The exclusion didn't go unnoticed on social media. An Inside Lacrosse article that decried the Nationals' omission from the event sparked a petition on change.org signed by more than 50,000 people to reverse the decision and extend the team an invitation. The firestorm led to multiple bureaucratic back channels to broker a deal, but resolution ultimately came in the form of a profound show of sportsmanship. In September 2020, Team Ireland, the ninth-ranked team in the world, pulled out of the competition to let the Nationals in.
In June, Nolan announced that Peter Milliman, the Johns Hopkins head men's lacrosse coach, would serve as the head coach of the Iroquois Nationals Team at the World Games, held every four years as a showcase for non-Olympic sports. This international tournament, Nolan says, is seminal as it's part of a larger campaign to return lacrosse to the Summer Olympics when the games come to Los Angeles in 2028. Lacrosse hasn't been in the Olympics as a medal sport since 1908. And the Iroquois want to be there to represent their confederacy by playing the sport they gave to the world.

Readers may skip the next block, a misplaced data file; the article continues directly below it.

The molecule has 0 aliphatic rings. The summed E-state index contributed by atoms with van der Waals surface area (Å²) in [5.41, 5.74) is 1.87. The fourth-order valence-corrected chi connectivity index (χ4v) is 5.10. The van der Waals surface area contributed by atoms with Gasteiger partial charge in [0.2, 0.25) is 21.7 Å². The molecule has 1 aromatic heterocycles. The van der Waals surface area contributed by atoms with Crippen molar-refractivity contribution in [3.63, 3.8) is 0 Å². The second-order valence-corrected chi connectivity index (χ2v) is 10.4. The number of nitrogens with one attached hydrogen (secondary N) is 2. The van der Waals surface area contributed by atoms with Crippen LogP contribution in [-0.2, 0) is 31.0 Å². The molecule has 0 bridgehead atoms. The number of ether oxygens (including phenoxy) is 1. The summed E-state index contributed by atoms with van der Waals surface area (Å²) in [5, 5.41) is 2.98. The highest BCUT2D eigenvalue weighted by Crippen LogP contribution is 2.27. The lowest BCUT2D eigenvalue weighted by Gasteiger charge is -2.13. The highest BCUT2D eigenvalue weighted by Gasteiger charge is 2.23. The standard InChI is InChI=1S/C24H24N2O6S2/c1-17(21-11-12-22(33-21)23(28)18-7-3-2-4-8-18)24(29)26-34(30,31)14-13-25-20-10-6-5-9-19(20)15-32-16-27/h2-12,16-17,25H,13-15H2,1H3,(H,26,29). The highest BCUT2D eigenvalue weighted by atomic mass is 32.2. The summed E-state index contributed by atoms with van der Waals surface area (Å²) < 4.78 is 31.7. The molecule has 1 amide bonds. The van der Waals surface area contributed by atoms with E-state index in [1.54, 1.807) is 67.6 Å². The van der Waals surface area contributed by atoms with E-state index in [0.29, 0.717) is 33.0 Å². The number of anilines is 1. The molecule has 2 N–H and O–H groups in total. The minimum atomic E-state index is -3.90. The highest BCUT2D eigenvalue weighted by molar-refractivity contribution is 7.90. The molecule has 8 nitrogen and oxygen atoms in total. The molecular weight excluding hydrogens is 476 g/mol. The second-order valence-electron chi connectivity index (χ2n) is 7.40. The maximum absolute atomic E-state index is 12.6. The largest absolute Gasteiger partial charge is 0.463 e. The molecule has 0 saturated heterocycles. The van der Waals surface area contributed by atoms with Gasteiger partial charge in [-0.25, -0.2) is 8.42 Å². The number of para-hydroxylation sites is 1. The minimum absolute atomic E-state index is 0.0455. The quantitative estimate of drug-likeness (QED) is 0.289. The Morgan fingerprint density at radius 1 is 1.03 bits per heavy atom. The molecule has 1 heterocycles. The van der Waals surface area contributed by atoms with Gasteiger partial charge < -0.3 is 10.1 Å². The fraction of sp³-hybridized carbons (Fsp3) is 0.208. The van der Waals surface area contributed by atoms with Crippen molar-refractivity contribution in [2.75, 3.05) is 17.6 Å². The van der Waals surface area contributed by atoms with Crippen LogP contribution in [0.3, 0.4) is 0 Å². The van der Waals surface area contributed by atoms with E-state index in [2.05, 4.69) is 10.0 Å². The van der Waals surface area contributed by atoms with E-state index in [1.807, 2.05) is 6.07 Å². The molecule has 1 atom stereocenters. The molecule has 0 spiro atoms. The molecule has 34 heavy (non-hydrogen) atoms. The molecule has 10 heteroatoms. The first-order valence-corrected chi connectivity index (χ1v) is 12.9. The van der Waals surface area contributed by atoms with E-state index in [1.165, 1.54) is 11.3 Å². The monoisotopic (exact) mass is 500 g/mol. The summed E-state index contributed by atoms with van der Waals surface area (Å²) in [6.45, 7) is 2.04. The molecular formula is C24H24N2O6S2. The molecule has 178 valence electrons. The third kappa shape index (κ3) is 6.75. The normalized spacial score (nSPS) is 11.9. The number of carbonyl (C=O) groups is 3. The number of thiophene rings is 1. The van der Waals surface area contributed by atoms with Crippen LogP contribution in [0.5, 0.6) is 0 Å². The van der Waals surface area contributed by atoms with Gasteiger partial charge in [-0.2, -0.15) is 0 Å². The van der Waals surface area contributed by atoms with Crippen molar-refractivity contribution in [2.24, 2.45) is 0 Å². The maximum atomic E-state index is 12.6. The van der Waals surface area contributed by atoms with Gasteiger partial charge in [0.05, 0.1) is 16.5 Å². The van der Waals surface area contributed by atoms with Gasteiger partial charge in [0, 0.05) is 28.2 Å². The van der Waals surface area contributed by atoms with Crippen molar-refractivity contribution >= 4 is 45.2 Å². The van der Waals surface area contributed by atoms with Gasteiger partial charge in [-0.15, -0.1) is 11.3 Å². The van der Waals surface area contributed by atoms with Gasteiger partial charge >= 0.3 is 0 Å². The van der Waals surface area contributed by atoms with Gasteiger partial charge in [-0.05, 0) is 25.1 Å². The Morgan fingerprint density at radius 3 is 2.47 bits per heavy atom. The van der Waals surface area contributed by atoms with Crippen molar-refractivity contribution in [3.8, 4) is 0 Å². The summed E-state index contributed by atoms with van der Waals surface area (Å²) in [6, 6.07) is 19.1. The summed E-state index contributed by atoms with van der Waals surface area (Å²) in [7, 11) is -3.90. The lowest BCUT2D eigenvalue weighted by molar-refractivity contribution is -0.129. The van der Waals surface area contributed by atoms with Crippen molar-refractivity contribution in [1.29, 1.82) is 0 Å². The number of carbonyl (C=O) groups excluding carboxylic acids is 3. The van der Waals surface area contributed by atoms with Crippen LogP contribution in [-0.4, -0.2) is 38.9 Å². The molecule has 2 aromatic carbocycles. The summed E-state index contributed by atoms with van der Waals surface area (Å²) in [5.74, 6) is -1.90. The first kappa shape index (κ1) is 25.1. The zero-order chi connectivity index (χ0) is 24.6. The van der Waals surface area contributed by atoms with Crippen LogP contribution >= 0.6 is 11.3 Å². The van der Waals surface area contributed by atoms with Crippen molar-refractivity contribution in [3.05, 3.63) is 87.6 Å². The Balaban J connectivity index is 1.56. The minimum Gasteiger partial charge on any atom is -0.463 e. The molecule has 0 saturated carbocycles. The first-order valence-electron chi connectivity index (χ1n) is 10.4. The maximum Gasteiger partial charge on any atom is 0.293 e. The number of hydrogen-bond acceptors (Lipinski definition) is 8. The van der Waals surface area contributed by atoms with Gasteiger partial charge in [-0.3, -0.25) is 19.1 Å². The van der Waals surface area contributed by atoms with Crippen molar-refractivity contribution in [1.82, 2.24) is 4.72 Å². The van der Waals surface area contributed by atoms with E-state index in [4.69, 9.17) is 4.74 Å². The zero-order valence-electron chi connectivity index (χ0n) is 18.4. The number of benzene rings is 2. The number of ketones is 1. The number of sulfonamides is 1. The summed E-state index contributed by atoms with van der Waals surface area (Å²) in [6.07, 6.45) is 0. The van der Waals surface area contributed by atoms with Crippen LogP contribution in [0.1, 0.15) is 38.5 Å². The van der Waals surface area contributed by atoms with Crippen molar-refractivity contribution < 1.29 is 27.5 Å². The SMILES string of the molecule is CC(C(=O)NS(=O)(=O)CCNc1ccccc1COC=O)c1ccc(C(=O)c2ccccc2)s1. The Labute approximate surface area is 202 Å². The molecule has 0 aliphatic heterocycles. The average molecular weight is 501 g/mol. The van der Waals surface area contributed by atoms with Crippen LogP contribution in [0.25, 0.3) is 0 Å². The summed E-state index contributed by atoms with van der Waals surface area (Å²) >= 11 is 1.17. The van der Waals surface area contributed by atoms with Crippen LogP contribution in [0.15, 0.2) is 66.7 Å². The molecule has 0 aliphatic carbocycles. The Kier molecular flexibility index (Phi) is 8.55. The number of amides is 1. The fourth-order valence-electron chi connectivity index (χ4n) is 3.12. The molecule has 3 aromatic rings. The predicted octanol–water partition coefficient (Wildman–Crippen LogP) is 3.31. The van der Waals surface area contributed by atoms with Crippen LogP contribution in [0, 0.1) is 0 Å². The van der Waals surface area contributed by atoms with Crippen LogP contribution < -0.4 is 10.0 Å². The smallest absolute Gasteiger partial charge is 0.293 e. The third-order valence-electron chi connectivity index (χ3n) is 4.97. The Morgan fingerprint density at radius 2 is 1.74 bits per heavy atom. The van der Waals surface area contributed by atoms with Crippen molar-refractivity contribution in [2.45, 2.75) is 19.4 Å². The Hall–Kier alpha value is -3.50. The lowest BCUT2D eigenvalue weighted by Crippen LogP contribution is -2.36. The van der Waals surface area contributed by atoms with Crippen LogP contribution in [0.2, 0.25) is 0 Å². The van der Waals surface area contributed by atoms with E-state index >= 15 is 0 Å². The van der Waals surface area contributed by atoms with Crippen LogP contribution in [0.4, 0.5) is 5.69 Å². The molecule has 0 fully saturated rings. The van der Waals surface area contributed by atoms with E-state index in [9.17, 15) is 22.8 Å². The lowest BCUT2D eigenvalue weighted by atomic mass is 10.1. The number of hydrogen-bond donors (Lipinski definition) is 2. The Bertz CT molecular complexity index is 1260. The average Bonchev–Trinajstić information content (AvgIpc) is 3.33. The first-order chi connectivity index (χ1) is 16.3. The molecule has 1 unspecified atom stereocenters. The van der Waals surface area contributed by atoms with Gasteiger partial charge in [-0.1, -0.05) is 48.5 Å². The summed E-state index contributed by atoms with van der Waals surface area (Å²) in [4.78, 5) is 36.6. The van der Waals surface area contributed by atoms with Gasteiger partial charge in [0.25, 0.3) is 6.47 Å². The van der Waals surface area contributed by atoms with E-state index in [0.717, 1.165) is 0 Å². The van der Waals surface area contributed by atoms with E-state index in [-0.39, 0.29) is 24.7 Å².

The World Games lacrosse tournament will use a new set of rules that World Lacrosse developed for the Olympics to make the sport faster, more attractive to fans, and more manageable in size. Compared to traditional 10-on-10 lacrosse, World Lacrosse "Sixes" features teams with six players competing on a smaller outdoor field. Games will have four quarters, each lasting eight minutes, and feature a 30-second shot clock. Faceoffs occur only at the start of each quarter with goalies initiating play after goals are scored. When a ball goes out of bounds, it's a turnover. There are no offsides, no long sticks. It will be nonstop action.
"It'll look more like basketball with a goalie," says Milliman, who recently finished his first season as head coach of the Blue Jays. "It's really a whole new version of the sport. It's more streamlined and less complicated. Players need to play both ends of the field, offense and defense. Speed and skill will win out more. There will be less physical contact. Overall, you'll see a higher level of athleticism on the field."